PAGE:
- Use the language of understanding. Understanding encourages tolerance. It encourages true communication rather than the use of words to manipulate. If we have disagreements we can reassess the basics of our understanding, the evidence on which it is based, and come to an improved understanding on which we both agree. We use language like, “My understanding is this…” Or “With the information I have so far it looks as if…” Or “Help me understand…”
- Be ambitious in your thinking. Humanity has accomplished wonders – and we’ve only just begun. Why not create the beautiful, the astounding, the original? Why not turn our world around and make it work in brand new ways?
- Be honest. Value honesty in your words, your thinking and your actions. Value it in the words and actions of others. A dishonest person is not moral. A person with integrity does not lie.
- Root your thinking in reality. Base your understanding on the evidence. The more closely your personal ‘map of the world’ meshes with reality, the more empowered you will be in owning your own life, in understanding what is influencing you and in contributing to an ethical world.
- Aim for ever greater understanding. It’s in the nature of understanding that it can always improve. It’s in the nature of our universe that total, inflexible certainty about just about anything is almost certainly a mistake. Far better to be alert to new evidence and be ready to adapt and improve.
With these disciplines to assist us, and with our core moral aims to hand, we are now better prepared to deal with the harmful transition that’s overtaken our world.
The restoration of trust
The demotion of truth in the world of Trump, in the world of Brexit, in times of war, results from truth’s usurpation by self-interest. But if we assert and affirm the moral context it becomes clear that self-interest alone cannot provide the weight or authority needed to sustain our world. If societies are to work then we need to apply a more sophisticated code of behaviour, a morality where other people matter, where truth cannot be whatever I choose it to be. My truth needs to be your truth, too. We need a morality that’s universal: applying in your neck of the woods as well as in mine. If we are to work together to sustain a complex and thriving society then the normalisation of dishonesty must be reversed. This isn’t even a moral statement: it’s common sense. Dishonesty undermines cohesion. Dishonesty damages our ability to work together to produce wonderful things, like science, medicine, culture.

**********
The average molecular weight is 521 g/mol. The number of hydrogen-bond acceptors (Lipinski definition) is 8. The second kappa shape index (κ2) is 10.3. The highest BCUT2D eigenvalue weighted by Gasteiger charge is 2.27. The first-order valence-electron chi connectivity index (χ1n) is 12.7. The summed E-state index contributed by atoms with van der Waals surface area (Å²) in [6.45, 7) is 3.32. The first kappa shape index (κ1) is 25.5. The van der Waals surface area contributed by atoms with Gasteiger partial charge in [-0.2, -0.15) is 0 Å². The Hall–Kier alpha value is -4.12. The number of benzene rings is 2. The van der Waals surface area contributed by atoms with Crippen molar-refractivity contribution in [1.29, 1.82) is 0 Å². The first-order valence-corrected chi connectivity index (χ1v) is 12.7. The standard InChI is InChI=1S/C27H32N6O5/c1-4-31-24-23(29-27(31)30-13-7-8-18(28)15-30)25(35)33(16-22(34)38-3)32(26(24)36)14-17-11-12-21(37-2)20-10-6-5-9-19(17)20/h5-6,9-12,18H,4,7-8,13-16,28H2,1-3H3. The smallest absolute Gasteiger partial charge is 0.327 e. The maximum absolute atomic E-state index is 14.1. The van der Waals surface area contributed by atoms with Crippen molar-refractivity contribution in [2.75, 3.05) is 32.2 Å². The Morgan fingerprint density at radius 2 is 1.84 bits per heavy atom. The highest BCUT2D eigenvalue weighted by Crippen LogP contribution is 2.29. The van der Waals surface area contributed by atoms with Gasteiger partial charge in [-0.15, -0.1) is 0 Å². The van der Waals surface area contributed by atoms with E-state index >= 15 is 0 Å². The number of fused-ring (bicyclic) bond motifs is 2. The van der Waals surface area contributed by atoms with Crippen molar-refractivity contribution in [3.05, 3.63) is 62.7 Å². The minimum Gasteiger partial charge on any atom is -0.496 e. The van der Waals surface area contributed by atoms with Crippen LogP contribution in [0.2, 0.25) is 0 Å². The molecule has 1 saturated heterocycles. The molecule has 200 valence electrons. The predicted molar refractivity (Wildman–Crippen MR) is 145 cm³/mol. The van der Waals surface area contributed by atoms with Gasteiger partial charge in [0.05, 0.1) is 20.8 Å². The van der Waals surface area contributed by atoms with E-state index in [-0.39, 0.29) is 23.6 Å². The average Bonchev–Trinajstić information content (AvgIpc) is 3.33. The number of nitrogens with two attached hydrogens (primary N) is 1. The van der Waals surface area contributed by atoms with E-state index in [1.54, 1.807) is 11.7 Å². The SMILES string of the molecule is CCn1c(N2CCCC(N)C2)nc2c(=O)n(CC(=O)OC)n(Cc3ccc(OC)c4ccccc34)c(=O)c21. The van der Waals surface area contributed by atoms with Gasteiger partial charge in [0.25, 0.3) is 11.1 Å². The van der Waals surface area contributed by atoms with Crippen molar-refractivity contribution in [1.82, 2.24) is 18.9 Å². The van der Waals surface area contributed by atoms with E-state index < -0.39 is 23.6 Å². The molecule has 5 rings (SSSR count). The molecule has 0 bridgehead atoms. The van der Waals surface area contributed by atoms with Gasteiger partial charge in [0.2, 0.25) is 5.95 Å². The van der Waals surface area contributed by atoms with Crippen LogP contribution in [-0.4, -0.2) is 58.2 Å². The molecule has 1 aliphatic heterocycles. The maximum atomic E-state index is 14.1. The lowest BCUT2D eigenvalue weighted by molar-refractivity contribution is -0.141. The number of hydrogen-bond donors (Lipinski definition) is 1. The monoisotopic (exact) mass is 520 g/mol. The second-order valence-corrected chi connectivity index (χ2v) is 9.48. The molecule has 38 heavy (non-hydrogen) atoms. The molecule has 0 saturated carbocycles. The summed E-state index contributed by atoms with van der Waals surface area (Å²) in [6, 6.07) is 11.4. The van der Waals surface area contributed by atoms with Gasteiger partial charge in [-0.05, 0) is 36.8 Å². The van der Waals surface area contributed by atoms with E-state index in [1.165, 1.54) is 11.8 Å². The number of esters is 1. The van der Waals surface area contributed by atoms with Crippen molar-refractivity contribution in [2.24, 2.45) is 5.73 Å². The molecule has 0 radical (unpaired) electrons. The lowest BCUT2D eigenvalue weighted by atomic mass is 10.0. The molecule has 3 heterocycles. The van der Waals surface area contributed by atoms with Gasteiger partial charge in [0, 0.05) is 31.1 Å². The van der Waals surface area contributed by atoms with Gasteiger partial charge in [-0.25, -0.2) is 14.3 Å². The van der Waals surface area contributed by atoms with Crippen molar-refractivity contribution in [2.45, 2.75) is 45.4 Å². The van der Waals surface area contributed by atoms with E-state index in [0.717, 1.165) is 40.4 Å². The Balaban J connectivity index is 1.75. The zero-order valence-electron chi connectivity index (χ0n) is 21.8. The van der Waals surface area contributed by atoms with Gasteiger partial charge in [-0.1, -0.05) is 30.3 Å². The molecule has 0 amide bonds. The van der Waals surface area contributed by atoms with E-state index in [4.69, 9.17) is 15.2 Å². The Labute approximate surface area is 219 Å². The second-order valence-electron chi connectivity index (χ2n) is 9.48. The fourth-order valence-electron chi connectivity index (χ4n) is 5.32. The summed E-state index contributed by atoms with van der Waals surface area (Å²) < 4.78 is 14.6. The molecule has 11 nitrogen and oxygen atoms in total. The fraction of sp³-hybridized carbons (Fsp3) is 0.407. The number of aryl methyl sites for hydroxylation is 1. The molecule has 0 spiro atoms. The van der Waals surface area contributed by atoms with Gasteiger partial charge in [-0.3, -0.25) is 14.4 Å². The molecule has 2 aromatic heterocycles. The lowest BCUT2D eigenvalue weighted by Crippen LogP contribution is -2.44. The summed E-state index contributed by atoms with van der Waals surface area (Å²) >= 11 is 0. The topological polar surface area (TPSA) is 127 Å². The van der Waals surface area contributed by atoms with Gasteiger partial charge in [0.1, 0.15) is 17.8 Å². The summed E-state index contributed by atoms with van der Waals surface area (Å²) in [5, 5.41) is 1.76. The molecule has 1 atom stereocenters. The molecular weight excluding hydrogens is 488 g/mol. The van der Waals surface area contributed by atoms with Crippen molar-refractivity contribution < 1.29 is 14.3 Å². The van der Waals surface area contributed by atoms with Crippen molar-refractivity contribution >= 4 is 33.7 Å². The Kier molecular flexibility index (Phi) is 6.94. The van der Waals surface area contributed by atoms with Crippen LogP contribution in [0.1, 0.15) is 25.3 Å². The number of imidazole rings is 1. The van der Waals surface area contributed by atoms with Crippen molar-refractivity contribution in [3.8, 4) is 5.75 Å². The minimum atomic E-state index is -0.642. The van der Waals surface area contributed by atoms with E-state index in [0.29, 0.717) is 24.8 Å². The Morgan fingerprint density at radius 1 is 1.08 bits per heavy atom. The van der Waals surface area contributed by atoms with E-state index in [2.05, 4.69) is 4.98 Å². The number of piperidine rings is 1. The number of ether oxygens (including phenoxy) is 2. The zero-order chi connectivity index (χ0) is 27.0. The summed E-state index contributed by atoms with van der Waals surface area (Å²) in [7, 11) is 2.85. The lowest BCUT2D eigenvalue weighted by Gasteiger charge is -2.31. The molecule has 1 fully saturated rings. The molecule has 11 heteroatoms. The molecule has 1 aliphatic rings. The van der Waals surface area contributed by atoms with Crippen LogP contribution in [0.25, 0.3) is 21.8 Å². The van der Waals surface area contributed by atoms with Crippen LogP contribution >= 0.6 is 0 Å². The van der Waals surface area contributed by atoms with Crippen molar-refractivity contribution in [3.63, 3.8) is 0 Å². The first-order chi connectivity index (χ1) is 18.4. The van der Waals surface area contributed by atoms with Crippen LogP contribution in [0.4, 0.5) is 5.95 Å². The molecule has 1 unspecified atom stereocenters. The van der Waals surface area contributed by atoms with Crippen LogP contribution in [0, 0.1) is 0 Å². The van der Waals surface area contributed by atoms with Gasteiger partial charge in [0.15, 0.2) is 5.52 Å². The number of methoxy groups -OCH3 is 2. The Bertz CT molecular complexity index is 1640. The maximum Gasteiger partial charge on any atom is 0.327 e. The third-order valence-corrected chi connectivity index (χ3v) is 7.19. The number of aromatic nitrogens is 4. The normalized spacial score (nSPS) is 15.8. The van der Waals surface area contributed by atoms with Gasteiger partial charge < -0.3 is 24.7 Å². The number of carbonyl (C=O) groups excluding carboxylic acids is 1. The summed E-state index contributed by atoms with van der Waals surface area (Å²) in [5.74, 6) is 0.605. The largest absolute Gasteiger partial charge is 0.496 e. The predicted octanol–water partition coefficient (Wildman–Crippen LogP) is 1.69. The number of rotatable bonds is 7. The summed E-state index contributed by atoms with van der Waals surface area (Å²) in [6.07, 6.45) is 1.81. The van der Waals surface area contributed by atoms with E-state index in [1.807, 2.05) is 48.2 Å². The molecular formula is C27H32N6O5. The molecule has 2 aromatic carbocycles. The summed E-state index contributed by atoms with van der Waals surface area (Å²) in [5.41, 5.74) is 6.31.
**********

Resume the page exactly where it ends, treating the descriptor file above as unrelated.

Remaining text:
A flourishing society and a thriving civilisation needs a morality that hasn’t been hollowed out, it needs an ethics that’s not a husk of what it’s meant to be. It needs values that affirm integrity, intelligence, reliability, selflessness. And it needs a language which is not politicised, a language which resolves conflict rather than exacerbates it, a language of communication and understanding rather than one of propaganda, manipulation and control.
Repeatedly politicians, journalists, corporate bosses and financiers ask, “What can we do to regain your trust? How can we restore your faith in us?”
There’s a simple answer to this question.
You can trust a moral person.
You can trust a moral person because a moral person cares about you as well as about themselves. A moral person tells you the truth. A moral person does not seek wealth, profit, power or prestige to the detriment of others. Their morality sees other people as equal. That’s what justifies your trust.
Honesty, morality and integrity, in our politicians, our journalists and in ourselves, are the stepping stones to a world of trust. Not Trump’s world. Not Johnson’s, Putin’s or Erdogan’s world. Our world. Our new, ethical world.
With thanks to Gage Skidmore from Peoria, AZ, United States of America, CC BY-SA 2.0 <https://creativecommons.org/licenses/by-sa/2.0>, via Wikimedia Commons for the Trump image.
Luke Andreski is a founding member of the @EthicalRenewal and Ethical Intelligence collectives. His books include Intelligent Ethics (2019), Ethical Intelligence (2019), Short Conversations: During The Plague (2020) and Short Conversations: During the Storm (2021).
His free eBook Our society is sick, but here’s the cure is out now.